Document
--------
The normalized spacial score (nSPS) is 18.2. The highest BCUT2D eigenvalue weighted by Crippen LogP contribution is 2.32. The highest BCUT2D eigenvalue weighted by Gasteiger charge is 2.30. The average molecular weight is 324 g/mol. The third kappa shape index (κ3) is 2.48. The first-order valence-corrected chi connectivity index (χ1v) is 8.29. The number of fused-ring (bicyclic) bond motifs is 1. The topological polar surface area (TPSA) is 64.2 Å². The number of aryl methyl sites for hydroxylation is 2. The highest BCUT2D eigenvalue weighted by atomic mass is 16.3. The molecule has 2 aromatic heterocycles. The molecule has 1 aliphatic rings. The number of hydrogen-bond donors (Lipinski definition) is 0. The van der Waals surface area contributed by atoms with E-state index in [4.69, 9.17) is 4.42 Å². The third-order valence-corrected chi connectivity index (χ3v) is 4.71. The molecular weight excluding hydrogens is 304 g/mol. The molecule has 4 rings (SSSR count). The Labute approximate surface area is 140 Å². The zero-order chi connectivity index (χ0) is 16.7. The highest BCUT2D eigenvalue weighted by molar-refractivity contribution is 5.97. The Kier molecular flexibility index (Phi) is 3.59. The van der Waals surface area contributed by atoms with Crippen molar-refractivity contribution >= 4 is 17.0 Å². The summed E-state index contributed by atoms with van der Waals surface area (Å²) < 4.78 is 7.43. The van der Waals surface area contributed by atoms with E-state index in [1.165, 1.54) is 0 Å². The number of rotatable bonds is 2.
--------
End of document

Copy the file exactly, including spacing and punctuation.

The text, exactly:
The normalized spacial score (nSPS) is 18.2. The highest BCUT2D eigenvalue weighted by Crippen LogP contribution is 2.32. The highest BCUT2D eigenvalue weighted by Gasteiger charge is 2.30. The average molecular weight is 324 g/mol. The third kappa shape index (κ3) is 2.48. The first-order valence-corrected chi connectivity index (χ1v) is 8.29. The number of fused-ring (bicyclic) bond motifs is 1. The topological polar surface area (TPSA) is 64.2 Å². The number of aryl methyl sites for hydroxylation is 2. The highest BCUT2D eigenvalue weighted by atomic mass is 16.3. The molecule has 2 aromatic heterocycles. The molecule has 1 aliphatic rings. The number of hydrogen-bond donors (Lipinski definition) is 0. The van der Waals surface area contributed by atoms with E-state index in [4.69, 9.17) is 4.42 Å². The third-order valence-corrected chi connectivity index (χ3v) is 4.71. The molecular weight excluding hydrogens is 304 g/mol. The molecule has 4 rings (SSSR count). The Labute approximate surface area is 140 Å². The zero-order chi connectivity index (χ0) is 16.7. The highest BCUT2D eigenvalue weighted by molar-refractivity contribution is 5.97. The Kier molecular flexibility index (Phi) is 3.59. The van der Waals surface area contributed by atoms with Crippen molar-refractivity contribution >= 4 is 17.0 Å². The summed E-state index contributed by atoms with van der Waals surface area (Å²) < 4.78 is 7.43. The van der Waals surface area contributed by atoms with E-state index in [1.165, 1.54) is 0 Å². The number of rotatable bonds is 2.